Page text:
COS7 cells were lysed as described recently.20 For lysis of 32D cells, cells were harvested and washed twice in cold phosphate-buffered saline (PBS). For experiments evaluating the activity profile of PP1 or imatinib mesylate, cells were incubated with the indicated concentrations of inhibitor or with DMSO at a density of 5 × 106 cells per milliliter for 1.5 to 2 hours. Then, 107 cells were lysed in 100 μL lysis buffer containing 1% Nonidet P-40 (NP-40), 20 mM Tris (tris(hydroxymethyl)aminomethane) (pH 8.0), 50 mM NaCl, and 10 mM EDTA (ethylenediaminetetraacetic acid), 1 mM phenylmethylsulfonylfluoride, 10 μg/mL aprotinin, 10μg/mL leupeptin, and 2 mM sodium orthovanadate. After resuspension in lysis buffer, cells were incubated for 25 minutes on ice. Finally, insoluble material was removed by centrifugation at 15 000 g. Clarified lysates were checked for protein concentrations by means of a BioRad (BioRad Laboratories, Muenchen, Germany) protein assay.
Gel electrophoresis and immunoblotting
Gel electrophoresis and immunoblotting were performed as described with some minor modifications.20 Proteins were routinely blotted on nitrocellulose membranes (Schleicher and Schuell, Dassel, Germany). Membranes were blocked in 5% milk powder for 1 hour. Primary and secondary antibodies were diluted 1:500 to 1:5000 in Tris-buffered saline (TBS) containing 1% milk powder. Phospho-specific antibodies were used according to the manufacturer's guidelines. Proteins were detected by means of the ECL or ECL Plus detection system as recommended by the manufacturer (Amersham).
Detection of apoptosis by flow cytometry
For assessing apoptosis induced by the various kinase inhibitors, cells were incubated with the indicated concentrations of PP1 or imatinib mesylate at a density of 5 × 104/mL. Apoptosis was routinely assessed by measuring the binding of fluorescein isothiocyanate (FITC)–conjugated annexin V to the membranes of cells undergoing apoptosis. About 5 × 104 cells were taken at the indicated time points and washed once in PBS. Thereafter, cells were resuspended in 195 μL annexin V binding buffer, and 5μL annexin V–FITC (Bender MedSystems Diagnostics, Vienna, Austria) was added. Cells were mixed and incubated at room temperature for 10 to 20 minutes. Afterward, cells were pelleted again, washed once, and resuspended in 190 μL annexin V binding buffer. Then, 10 μL of a 20-μg/mL propidium iodide stock solution was added, and the ratio of annexin V+ to annexin V− cells was determined by fluorescence-activated cell sorting (FACS) analysis by means of a Coulter EPICS XL 4-color cytometer (Beckman Coulter, Unterschleissheim, Germany).
Generation of computer-animated structural data
Figures containing structural data were prepared by means of WebLab ViewerPro software (Cambridge, United Kingdom) and are based on the previously published coordinates of the Abl/imatinib mesylate crystal structure complex.8 Amino acid exchanges were introduced into this structure by means of Swiss Prot Structure Viewer software (Glaxo SmithKline, Geneva, Switzerland).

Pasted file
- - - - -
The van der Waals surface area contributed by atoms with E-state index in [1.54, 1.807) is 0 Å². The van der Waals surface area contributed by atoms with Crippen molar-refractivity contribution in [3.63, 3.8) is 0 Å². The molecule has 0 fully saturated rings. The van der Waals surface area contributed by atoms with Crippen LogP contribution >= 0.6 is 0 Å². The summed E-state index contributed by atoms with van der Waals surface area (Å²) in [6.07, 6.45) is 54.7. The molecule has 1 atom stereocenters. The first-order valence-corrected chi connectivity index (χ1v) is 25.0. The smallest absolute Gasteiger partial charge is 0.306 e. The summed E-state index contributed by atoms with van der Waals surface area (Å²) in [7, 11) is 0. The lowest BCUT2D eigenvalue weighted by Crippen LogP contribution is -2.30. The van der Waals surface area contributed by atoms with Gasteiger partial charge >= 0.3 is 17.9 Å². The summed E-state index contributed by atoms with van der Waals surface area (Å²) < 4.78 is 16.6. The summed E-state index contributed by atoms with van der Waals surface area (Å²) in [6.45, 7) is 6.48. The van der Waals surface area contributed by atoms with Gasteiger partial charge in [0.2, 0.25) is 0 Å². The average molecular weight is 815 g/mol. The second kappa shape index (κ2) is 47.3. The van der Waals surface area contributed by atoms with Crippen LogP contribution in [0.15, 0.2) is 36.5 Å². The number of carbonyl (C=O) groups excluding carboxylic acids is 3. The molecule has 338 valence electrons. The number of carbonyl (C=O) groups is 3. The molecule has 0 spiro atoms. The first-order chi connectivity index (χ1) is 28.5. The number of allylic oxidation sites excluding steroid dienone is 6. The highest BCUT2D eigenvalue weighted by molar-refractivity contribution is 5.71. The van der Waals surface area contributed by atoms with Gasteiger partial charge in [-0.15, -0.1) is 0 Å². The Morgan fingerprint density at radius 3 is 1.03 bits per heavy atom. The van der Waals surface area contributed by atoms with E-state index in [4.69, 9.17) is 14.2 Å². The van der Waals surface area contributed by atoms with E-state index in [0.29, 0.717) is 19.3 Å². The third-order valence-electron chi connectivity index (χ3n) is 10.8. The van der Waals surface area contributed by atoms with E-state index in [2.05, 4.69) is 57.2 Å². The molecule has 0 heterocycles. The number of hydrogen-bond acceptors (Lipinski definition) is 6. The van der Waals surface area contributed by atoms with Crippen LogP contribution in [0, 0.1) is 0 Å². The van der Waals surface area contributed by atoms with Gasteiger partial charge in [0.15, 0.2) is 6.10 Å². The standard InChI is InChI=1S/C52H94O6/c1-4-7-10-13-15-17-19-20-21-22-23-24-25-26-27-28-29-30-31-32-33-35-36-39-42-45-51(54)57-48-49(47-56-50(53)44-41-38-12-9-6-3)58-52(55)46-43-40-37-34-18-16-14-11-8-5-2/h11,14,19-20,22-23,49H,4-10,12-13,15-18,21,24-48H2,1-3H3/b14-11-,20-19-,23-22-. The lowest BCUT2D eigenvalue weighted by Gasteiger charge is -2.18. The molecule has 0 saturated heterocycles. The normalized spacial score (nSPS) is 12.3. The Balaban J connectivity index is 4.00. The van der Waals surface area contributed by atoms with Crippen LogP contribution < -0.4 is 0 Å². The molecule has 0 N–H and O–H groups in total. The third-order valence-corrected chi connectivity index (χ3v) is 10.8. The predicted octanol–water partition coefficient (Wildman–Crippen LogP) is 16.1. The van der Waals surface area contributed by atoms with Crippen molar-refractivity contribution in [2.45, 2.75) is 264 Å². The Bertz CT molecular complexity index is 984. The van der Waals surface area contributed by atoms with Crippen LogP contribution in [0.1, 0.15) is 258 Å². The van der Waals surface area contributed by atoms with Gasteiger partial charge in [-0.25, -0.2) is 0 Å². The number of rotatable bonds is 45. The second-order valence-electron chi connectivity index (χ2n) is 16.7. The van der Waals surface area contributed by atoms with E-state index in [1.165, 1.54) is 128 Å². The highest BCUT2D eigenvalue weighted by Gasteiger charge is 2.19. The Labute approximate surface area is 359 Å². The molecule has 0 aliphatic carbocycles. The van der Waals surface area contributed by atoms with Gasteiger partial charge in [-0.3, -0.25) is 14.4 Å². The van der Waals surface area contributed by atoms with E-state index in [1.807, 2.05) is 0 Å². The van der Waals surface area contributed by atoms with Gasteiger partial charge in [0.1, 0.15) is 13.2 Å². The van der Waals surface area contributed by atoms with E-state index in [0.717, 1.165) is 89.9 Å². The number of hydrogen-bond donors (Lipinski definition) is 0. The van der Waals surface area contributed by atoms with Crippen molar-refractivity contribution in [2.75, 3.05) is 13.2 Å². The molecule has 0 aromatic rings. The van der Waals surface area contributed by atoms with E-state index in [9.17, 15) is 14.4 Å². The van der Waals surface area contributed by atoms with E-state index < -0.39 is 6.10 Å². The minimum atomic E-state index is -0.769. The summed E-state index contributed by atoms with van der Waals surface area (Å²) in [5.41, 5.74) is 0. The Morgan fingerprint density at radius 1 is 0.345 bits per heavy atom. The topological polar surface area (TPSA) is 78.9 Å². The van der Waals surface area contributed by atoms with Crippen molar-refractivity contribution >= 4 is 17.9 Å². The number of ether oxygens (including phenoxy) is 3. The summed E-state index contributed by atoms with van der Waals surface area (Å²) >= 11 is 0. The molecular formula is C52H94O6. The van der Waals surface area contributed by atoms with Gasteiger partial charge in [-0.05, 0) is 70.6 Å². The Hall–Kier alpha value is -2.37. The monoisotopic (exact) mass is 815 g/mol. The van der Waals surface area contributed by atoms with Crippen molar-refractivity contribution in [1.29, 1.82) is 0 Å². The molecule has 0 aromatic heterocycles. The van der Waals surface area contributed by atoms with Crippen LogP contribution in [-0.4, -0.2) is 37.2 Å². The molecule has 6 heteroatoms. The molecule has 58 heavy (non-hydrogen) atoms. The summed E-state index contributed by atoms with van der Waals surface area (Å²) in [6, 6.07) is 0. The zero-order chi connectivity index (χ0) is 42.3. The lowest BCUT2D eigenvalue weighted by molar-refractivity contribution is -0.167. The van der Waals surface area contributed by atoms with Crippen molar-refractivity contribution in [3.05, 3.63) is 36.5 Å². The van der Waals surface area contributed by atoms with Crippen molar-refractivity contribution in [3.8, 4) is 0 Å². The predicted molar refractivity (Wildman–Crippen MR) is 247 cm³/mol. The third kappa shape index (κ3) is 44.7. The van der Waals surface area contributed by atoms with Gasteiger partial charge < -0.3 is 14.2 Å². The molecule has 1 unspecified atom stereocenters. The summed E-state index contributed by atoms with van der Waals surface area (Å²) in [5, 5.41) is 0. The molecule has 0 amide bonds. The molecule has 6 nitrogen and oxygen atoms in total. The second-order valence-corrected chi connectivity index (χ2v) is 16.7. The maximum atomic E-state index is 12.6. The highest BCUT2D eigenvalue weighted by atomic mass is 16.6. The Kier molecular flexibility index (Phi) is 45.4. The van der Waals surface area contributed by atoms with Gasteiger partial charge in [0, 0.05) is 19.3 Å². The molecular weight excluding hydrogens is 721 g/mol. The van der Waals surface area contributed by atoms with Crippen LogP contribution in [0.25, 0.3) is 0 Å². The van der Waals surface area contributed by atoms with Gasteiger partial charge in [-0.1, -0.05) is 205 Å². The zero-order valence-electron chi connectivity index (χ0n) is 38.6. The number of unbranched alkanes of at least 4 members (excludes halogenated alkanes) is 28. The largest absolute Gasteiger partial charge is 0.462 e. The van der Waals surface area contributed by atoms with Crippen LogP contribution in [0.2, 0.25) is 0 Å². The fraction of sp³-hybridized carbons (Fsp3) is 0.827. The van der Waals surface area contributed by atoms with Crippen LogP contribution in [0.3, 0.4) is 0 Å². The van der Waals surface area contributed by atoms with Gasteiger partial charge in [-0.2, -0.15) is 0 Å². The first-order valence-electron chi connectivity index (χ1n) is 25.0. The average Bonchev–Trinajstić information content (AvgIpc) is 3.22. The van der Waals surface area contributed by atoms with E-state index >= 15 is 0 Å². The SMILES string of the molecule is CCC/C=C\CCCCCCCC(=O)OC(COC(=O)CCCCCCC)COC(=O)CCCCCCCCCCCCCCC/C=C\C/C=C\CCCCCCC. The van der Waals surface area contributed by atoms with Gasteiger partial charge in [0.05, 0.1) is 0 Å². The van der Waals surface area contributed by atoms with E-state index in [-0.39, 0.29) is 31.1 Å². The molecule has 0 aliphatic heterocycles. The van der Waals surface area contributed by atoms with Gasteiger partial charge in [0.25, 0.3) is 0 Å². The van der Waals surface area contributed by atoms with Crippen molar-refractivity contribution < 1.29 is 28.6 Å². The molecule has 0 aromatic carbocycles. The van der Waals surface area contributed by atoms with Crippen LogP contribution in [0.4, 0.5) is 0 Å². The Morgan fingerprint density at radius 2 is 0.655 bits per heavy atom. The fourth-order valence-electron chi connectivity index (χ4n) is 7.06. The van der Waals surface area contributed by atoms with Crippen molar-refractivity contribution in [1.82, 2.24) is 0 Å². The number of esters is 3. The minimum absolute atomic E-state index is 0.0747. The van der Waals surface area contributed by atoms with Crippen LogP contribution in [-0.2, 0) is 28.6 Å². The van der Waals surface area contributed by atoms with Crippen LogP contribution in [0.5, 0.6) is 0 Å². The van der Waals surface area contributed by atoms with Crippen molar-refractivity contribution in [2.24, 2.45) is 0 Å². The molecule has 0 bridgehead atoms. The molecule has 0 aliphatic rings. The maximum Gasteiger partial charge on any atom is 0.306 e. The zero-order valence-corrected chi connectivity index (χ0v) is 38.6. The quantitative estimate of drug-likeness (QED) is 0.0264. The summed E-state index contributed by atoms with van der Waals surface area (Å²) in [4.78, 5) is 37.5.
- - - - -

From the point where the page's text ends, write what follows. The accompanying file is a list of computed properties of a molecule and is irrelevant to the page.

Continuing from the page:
Mutation of positions Thr315 and Ala380 of Abl to bulky amino acids induces resistance to imatinib mesylate
Computer models of the Abl/imatinib mesylate complex with mutations Thr315Met or Ala380Thr suggested that bulkier amino acid side chains at these positions restrict the access for imatinib mesylate to an IBP, located adjacent to the ATP-binding site (Figure1A). Thus, amino acid positions 315 and 380 might act as molecular gatekeepers controlling the access for imatinib mesylate to the IBP in individual protein kinases. To prove this genetically, mutations to valine, leucine, isoleucine, methionine, glutamine, or phenylalanine at position 315 and to cysteine or threonine at position 380 were generated; these represent most of the amino acids found at these positions in other kinases. When expressed in Cos7 cells, all mutants at position 315 showed a similar, or slightly enhanced, spontaneous kinase activity as compared with wild-type Bcr-Abl (Bcr-Ablwt) (Figure 1B, and data not shown). In contrast, activity of mutants Ala380Cys and Ala380Thr was decreased by approximately 50% (Figure 1B and data not shown). More important, imatinib mesylate inhibited substrate and autophosphorylation (pTyr245-Abl) of Bcr-Ablwt in a concentration-dependent manner (data not shown), but failed to inhibit mutants Thr315Val, Thr315Leu, Thr315Ile, Thr315Met, Thr315Gln, and Thr315Phe as well as Ala380Thr at concentrations up to 10 μM (Figure 1B).
We next introduced Bcr-Ablwt and the various mutants into the murine IL-3–dependent cell line 32D. Concentration kinetics showed that exposure of 32DBcr-Ablwt cells to about 1 to 2.5 μM imatinib mesylate was both necessary and sufficient to induce a complete stop of cell proliferation and to cause apoptosis in more than 90% of cells within 2 days (data not shown). These effects correlated to a complete down-regulation of Bcr-Abl autophosphorylation as well as inhibition of STAT5 and Jnk phosphorylation/activation (data not shown). In contrast, when imatinib mesylate–resistant Bcr-Abl mutants were expressed in 32D cells, both the blocking of cell proliferation and the induction of apoptosis caused by 1 and 2.5 μM imatinib mesylate were completely abolished (Figure 1C). Comparable results were obtained for all mutants except Ala380Cys, which did not confer any resistance to imatinib mesylate in 32D cells (Figure 1C). Resistance of cells expressing mutant Ala380Thr was incomplete, with about 20% to 25% apoptotic cells and a considerable reduction of cell proliferation at 2.5 μM imatinib mesylate (Figure1C). Taken together, the results confirmed the importance of positions 315 and 380 as molecular gatekeepers controlling the access to the IBP, thereby determining the specificity of imatinib mesylate for Abl.